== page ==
Thursday, 25 February 2010
The debate about alleged bullying at Number 10 has got me thinking about bullying bosses in the business world and I am in danger of drawing the conclusion that bullying bosses often win the battle! What do you think?
Business bullying takes many forms. I've seen managers who shout and swear at their staff and suppliers. I've worked with the subtle psycological bully that wears you down and leaves you in tears. Jovial bullies who steamroller right over the top of you whilst smiling and laughing. Nasty pieces of work who get a kick out of making your life hell in the office. They are all out there in the business world and if you are going to hunt in the business jungle you are going to encounter these hateful beasts, so steel youself and figure out how you are going to deal with them.
The sad truth is that over and over again I've seen these people rise to the top. I know an entrepreneur who literally screams out loud at his staff, kicks over the flipchart if the meeting isn't going well and f's and blind's at suppliers just because he can. What happened to him? Sold his company for tens of millions, that's what. I know City traders who hurl keyboards across the room at support staff. What happens? They collect multi-million pound bonuses. I've worked with smooth snake-like operators who slither to the top leaving wrecked careers in their wake. Sure, stupid bullies get their come-uppance. But the smart bully bosses often barge their way to the front. It's a shame.
But what can we do about it? Become a business bully yourself? An eye for an eye? No, that's not the right route. If we go down that path, the whole world ends up blind. Confront the bully head on? Yes, definitely. We must drive this awful behaviour out of the world of business. But pick your fights carefully. You have to be smart in this business game and this isn't Tom Brown's Schooldays. If you stand up to the bully and punch him on the nose, he might not run away crying. He might wait for you in an alley with a baseball bat.
Friday, 19 February 2010
Some of the more ambitious young people are out and about doing work experience. So it was that I came to be shadowed by a couple of exceptional young people during this week. I enjoy sharing what knowledge and experience I have gained over the years. I feel that I missed out by not having these opportunities earlier in my career, or perhaps I just didn’t look for them hard enough.
The only downside is that young people today are so focused and driven they make us (well, me, at least!) look like right slackers. My hotchpotch of school qualifications pale into insignificance in the face of today’s determined young people driving firmly towards huge numbers of A*’s.
But perhaps us older folk can pass on some tips and tricks about navigating life. In fact as entrepreneurs wrestling with the day to day struggles of building your business it is so important to do more than just watch the balance sheet and count the numbers. Giving something back gives meaning to what we do.
On Wednesday I gave a speech to 180 Masters students at Cass Business School, London (which is where I did my MBA, although I was horrified to discover that most of the current students were not born when I was there!). The questions they ask you as an entrepreneur make you think about what you do and why you do it and that’s very healthy. As an entrepreneur I encourage you to volunteer to speak to students at your local school, college and university. You will get a lot back.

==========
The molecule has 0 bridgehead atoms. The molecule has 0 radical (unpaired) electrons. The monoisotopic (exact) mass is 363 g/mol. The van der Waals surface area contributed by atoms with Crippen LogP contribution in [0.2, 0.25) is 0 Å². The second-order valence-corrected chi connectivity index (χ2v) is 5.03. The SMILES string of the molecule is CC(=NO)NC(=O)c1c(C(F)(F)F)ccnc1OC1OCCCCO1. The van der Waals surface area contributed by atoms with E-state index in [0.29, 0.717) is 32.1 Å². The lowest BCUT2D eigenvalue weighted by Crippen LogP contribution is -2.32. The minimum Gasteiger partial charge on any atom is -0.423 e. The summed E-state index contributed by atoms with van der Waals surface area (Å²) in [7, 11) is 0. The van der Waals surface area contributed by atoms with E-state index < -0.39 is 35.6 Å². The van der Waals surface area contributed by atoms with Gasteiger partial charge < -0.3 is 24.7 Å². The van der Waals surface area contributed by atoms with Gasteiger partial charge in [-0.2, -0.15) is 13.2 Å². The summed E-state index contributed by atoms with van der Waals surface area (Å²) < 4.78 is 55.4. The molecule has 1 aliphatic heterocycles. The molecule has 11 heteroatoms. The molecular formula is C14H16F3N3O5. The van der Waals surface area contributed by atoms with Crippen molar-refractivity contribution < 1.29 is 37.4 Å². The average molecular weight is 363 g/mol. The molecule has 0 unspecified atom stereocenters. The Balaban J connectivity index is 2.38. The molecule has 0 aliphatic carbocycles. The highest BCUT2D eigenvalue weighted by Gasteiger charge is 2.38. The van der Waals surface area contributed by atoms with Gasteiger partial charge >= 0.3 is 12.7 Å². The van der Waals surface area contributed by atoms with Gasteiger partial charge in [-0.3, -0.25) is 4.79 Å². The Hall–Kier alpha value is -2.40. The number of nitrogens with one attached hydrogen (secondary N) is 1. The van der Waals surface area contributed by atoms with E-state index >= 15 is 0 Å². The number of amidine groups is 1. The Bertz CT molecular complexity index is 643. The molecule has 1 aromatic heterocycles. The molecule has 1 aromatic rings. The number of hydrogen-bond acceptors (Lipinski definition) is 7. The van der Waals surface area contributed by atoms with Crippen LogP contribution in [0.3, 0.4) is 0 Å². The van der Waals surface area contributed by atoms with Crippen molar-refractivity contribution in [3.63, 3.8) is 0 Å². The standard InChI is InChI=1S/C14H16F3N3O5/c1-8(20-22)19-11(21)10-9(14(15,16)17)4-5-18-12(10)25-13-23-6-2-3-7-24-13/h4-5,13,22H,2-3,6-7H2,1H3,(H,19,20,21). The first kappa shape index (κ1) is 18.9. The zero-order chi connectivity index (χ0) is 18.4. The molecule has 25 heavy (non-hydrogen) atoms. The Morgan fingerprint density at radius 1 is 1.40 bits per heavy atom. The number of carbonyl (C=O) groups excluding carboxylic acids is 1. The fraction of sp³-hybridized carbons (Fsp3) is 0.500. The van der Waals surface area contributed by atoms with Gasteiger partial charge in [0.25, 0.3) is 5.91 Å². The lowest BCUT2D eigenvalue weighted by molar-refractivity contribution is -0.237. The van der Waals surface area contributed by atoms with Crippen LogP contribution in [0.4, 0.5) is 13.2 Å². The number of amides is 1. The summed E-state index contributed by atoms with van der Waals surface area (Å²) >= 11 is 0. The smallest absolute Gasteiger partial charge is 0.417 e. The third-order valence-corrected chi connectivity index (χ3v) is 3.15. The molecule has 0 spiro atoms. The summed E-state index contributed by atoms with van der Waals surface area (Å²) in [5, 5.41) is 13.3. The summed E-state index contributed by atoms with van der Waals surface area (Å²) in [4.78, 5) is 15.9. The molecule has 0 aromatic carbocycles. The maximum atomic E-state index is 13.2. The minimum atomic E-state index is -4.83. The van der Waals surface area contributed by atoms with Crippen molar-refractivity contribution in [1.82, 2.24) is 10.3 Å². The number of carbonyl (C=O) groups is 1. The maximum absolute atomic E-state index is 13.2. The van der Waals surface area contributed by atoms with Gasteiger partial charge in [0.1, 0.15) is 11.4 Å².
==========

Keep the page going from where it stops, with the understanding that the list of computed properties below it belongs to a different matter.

Being a start up guy is more than about keeping score, be it your sales, your business’s size or even your personal wealth. There must be more to life than that. As one of the young people said to me, with wisdom beyond her young years “at the end of my life, I want to be able to say ‘I had a good life’ not ‘I got good grades’”.
What will you be able to say?
Thursday, 11 February 2010
Garlik is in the process of moving office. After an extensive review of the options, we are planning to move from one part of Richmond (10 minutes from where the Chief Exec i.e. me, lives) to another part of Richmond (also 10 minutes….).
Property, leases and sorting out offices for your start-up are things that they don’t teach you at business school. You learn on the job but if you make mistakes it can be very costly indeed. I have seen businesses fold because they have ended up lumbered with a bad lease.
The key is flexibility. That’s why it is best to spend the first few years of your life as a start up in serviced offices. You will pay a premium, but you can scale up and down at the drop of a hat.
There was a time that companies in serviced offices were not taken seriously but those days are long gone. No-one, clients or staff, with any sense cares anymore.
Then when you feel ready, you move to your first office on a longer term lease. The most important things are (a) get a lawyer who really understands commercial leases to advise you (it will cost you £5k and you probably think you can sort it out yourself with your wife’s brother-in-law’s cousin who did a bit of law once, more fool you) and (b) get a 2 or 3 year break-clause. Make sure you have the flexibilty of that early break-clause and don’t trade off a tempting rent-free period for an early break-clause.
Also think through what happens if your team suddenly expands by 50%. Can you still fit in the office? You don’t want to have to move that quickly. Or if you shrink by 50% – can you sublet to help cover costs?
If it all looks good then go for it. Get yourself a real office, a home for your start-up that you can call your own. But make sure its still 10 minutes from where the Chief Executive lives!